First to bond the common bonding bus in the media cabinet to the Grounding Electrode System of your homes electrical Service. To do that run a large conductor or bond strap with the same cross sectional area as the conductor from the media cabinet single point bonding busbar to the service equipment. The National Electrical Code only requires #10 American Wire Gauge (AWG) but I would suggest a bare number 4 AWG copper wire or strap of equivalent cross sectional area if you are able to pay the higher cost for the strap. The reason for using strap instead of a round conductor of the same cross sectional area as the strap is that the physical shape of a strap causes it to have a lower impedance to the passage of current during and electric anomaly such as a lightning discharge, contact between the secondary distribution conductors which supply your home with power and higher voltage wires, and current surges or voltage spikes on the utility system's distribution conductors.
At the Service Equipment enclosure connect the bonding conductor to one of the Grounding Electrode Conductors from your Service Equipment. That is often the main panel that contains the first point at which you can disconnect all power from the houses electrical system. That very first Breaker, fused pull out, or Fused Switch is the Service Disconnecting Means. That will bond the common point bonding busbar to the Grounding Electrode System of your homes electrical system.That is done to do the all important job of keeping the conductive pathways, such as Ethernet cables, as near as possible to the same voltage during a voltage spike event. If a large voltage difference develops in between the communications equipment and the Service Equipment Grounding Electrode Conductors it may equalize through your communications equipment by forcing more current through their circuits and components than they can carry without being destroyed.
[All electrical and electronic systems function because they contain magic smoke! If you let the magic smoke escape you will have to buy replacement equipment that still has it's magic smoke or install new components in your damaged equipment to replace the components from which the magic smoke has escaped. No Magic Smoke No function.]
The bonding conductor provides a much lower impedance pathway between the Grounded/(Neutral) Conductor of the Electrical utility's supply. With all of the Grounded Conductors of every circuit powering things in your home connected to that grounded conductor you want to keep the voltage as nearly the same on the grounded Conductors everywhere in your home's wiring system.
That is were this next question comes in. What do you have for electrical power receptacles in your structured media cabinet? Whatever form the mounting of those receptacles takes you want them to be protected from high voltages in the conductors supplying that circuit. That is done by installing high quality surge protection devices at the media cabinet and bonding the Equipment Grounding Conductor (EGC) of the electrical circuit to the single point bonding busbar. That is done by drilling a hole through which you can install a 10/32 bronze or copper bolt from the inside of the receptacles enclosure to the portion of your media cabinet were your single point bonding busbar is mounted. On the inside of the receptacle enclosure the EGC of the branch circuit supplying the receptacles gets bonded to this machine screw. On the outside of the receptacle enclosure you connect a bonding conductor or strap to the single point bonding busbar. This bonding connection keeps the EGC of the branch circuit as close as possible in voltage to the bonding terminals of the communications equipment. Keeping the voltage difference as low as practicable prevents the flow of destructive amounts of current through the communications equipment.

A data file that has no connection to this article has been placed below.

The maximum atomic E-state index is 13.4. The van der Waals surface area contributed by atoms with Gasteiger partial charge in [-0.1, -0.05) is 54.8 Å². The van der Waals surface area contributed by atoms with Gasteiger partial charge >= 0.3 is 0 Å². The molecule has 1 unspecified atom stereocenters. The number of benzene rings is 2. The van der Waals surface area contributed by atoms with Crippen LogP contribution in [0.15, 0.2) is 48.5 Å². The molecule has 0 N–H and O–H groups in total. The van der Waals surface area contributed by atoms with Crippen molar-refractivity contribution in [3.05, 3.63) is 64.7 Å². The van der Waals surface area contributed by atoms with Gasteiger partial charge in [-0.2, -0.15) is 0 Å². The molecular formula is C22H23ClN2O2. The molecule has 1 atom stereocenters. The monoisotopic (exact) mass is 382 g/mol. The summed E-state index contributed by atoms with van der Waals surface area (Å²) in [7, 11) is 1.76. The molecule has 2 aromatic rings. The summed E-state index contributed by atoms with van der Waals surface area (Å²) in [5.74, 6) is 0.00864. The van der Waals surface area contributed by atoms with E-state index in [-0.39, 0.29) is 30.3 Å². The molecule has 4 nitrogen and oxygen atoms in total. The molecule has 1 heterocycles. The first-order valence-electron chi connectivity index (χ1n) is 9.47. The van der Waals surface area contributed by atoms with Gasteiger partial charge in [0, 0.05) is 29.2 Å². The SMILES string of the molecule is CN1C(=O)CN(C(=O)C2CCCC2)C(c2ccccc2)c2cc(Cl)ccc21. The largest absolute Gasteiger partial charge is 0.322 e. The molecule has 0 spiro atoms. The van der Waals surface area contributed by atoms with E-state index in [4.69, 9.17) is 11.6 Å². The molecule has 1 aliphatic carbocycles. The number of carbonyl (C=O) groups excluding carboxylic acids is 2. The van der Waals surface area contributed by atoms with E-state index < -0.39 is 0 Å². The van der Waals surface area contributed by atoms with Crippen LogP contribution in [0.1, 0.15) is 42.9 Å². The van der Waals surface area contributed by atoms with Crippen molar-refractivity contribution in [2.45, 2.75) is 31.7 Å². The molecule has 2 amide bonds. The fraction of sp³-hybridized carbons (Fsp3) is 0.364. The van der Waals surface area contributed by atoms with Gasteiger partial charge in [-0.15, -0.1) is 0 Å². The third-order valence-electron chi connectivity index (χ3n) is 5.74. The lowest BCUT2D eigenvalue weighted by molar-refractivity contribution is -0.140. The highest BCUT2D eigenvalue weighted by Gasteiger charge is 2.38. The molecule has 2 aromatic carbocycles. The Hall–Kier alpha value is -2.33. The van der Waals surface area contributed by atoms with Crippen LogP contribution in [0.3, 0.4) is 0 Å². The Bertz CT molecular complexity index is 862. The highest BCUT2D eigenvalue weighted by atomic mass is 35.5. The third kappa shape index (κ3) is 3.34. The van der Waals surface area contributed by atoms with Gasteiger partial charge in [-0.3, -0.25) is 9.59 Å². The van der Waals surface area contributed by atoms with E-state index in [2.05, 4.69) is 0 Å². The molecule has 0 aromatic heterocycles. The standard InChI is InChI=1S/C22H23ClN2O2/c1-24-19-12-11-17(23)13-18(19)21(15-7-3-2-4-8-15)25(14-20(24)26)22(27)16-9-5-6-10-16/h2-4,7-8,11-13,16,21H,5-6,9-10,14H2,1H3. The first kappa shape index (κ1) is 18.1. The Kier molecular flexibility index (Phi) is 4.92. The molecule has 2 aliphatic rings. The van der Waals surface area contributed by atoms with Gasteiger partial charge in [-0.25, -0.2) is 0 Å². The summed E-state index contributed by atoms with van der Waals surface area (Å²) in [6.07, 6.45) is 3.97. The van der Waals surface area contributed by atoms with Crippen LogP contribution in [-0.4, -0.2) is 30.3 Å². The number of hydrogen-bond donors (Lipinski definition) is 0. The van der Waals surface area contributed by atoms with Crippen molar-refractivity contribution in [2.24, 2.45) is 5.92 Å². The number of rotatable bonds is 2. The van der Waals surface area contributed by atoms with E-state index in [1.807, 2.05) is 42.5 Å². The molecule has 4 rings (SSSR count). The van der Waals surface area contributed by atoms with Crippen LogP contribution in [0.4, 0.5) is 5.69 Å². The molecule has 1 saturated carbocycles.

Install a high quality surge protector on every cable which enters the cabinet. That includes twisted pair cable like the ones used for wired Ethernet and coaxial cable if that is used for cable television. With Coaxial cable it is important to use Surge protectors and not just cable shield bonding blocks.
You must use a coaxial cable protector instead!
The protector provides voltage difference limiting while the shield bond connection only keeps the exterior protective braid near ground potential.
Installing surge protection for every conductive pathway into or out of your media cabinet gives you the highest likelihood of avoiding equipment damage.
Consider installing point of use protection at every device served by the communications wiring and power wiring. You do that by using plug strip protectors that also have protection for the communications media that connects to the same device. If 2 types of communications media connect to one device use a protector which protects both communications paths and the power.
I worked as a communications wireman for several years doing construction and installation coordination of remote communications equipment shelters. I also was part of 2 different crews who installed communications systems in large building such as the AOL server farm in Dulles, Virginia. My answers are based on my understanding of Soares book on Grounding, Motorola Standard R56 Standards and Guidelines for Communication Sites and National Fire Protection Association Standard 70: 2020 National Electric Code.